Tuesday, October 9, 2012
Dinner with a Vampire (1987)
I usually claim Lamberto Bava only directed three really good movies: Demons, Blastfighter and You'll Die At Midnight, but truth be told he's made some other decent movies (and I'm not counting Blade in the Dark to those). One of them is the fun and colourful Dinner with a Vampire, according to IMDB one of four movies made for Canale 5 under the banner Brivido Giallo. Like many Italian horror movies made for TV the gore is less than usual, but often a bit more than American counterparts - and so even here, which makes this ambitious production raise slightly above average.
Jurke (George Hilton) is a famous horror director who also happens to be a 1000 years old vampire. There's just one thing: he's pretty tired of being alive and tries a slightly unorthodox way to kill himself: he hires a bunch of young wannabe-actors for a movie, but instead he invites them over to his castle over the weekend and gives them an ultimate, either they kill him or he will kill them all! Now our heroes must find a way to kill something that can't be killed, before Jurek unleashes himself and his monster army on them!
Dinne with a Vampire has a very light-hearted feeling with a lot of in-jokes, from the obvious nods to Mario Bava and the very cool black & white gothic horror movie the kids are watching (it feels like Lambert put a lot more effort into that than the rest) to small stuff like one of the characters is trying to choke Jurek the vampire with Roman Polanski's Fearless Vampire Killers (written in English on the tape, but changes to the Italian title, Per favore, non mordermi sul collo!, moments later). Another tape visible in the same scene is Black Sabbath!
It's not much of a story but I still think the basic idea is pretty good, or at least works fine for easy-watching entertainment. Not so much to analyze, just a bunch of young actors running around in a gorgeous castle chased by George Hilton in a cape and vampire teeth. That castle yeah, it looks fantastic! Anyone know which castle it is? Here's the exterior:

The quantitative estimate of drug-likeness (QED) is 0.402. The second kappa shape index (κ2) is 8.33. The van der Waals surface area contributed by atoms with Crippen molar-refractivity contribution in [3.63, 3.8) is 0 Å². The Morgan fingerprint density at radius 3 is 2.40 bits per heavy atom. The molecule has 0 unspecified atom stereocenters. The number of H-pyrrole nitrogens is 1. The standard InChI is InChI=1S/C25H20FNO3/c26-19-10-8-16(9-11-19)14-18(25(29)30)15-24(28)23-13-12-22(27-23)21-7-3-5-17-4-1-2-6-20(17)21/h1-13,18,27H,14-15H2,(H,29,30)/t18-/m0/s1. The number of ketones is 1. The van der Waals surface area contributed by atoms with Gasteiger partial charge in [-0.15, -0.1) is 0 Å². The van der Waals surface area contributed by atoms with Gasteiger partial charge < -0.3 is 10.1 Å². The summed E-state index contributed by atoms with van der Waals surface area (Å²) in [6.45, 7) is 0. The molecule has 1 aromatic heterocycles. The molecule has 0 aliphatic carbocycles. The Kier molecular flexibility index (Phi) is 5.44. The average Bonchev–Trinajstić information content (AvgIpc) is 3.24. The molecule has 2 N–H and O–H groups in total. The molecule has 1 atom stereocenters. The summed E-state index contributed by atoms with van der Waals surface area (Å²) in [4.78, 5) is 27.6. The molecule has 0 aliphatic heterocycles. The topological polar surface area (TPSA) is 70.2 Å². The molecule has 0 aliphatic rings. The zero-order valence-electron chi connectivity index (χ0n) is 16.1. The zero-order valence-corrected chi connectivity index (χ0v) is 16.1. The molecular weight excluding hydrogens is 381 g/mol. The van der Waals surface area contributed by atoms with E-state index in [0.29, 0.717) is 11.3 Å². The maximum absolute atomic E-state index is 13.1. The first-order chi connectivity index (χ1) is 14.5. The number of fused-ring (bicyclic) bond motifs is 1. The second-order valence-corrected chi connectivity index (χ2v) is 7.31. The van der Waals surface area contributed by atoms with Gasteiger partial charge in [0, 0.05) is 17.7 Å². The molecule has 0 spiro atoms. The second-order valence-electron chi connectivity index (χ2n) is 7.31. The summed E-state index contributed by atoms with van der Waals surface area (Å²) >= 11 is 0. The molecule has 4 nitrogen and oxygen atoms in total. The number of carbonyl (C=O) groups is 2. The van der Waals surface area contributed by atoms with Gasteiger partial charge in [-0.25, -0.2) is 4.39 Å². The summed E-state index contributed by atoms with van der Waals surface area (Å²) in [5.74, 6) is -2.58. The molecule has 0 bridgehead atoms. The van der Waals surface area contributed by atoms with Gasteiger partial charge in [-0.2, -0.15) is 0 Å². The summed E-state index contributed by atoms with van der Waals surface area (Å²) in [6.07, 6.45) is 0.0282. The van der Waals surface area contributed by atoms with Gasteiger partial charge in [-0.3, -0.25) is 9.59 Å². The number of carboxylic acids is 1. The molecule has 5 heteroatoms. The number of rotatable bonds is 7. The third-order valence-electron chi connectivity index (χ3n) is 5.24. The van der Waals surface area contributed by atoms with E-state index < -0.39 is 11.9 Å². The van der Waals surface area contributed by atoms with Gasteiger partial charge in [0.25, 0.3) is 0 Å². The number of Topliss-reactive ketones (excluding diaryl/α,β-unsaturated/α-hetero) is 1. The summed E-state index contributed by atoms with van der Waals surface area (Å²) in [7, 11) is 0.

If I wasn't so lazy I would have taken a couple of screenshots of the interior, which looks like something right out of Suspiria - just without the creative lighting. Layers upon layers of weird patterns and colours. I would get dizzy if I lived there, but I would love to visit the place some day if it's open for the public. What's not working is some of the broader comedy, like the hunchback - dubbed by Nick Alexander doing a Marty Feldman voice. He's not important at all for the story, just some padding to make it a slightly longer movie. Another disappointment is that the monster army hardly is in the movie, just a few seconds at the end and they hardly do anything.
Many years ago, on the page Cinema Nocturna I think, someone claimed that Dinner with a Vampire was completely dry, no gore or blood at all - but it actually has some very nice effects including a wonderful heart-being-squeezed-out-from-a-chest and a graphic melting head (plus a few effects here and there) and the make-up looks very cool, specially in the black & white movie within the movie.
It's clearly visible Lambert enjoyed making this movie. It's closer to the non-horror he likes so much and he had a glorious location to shoot + an inspired George Hilton doing his best to over-act himself into Italian horror movie history. It's worth a watch for you who needs yet another obscurity in the collection.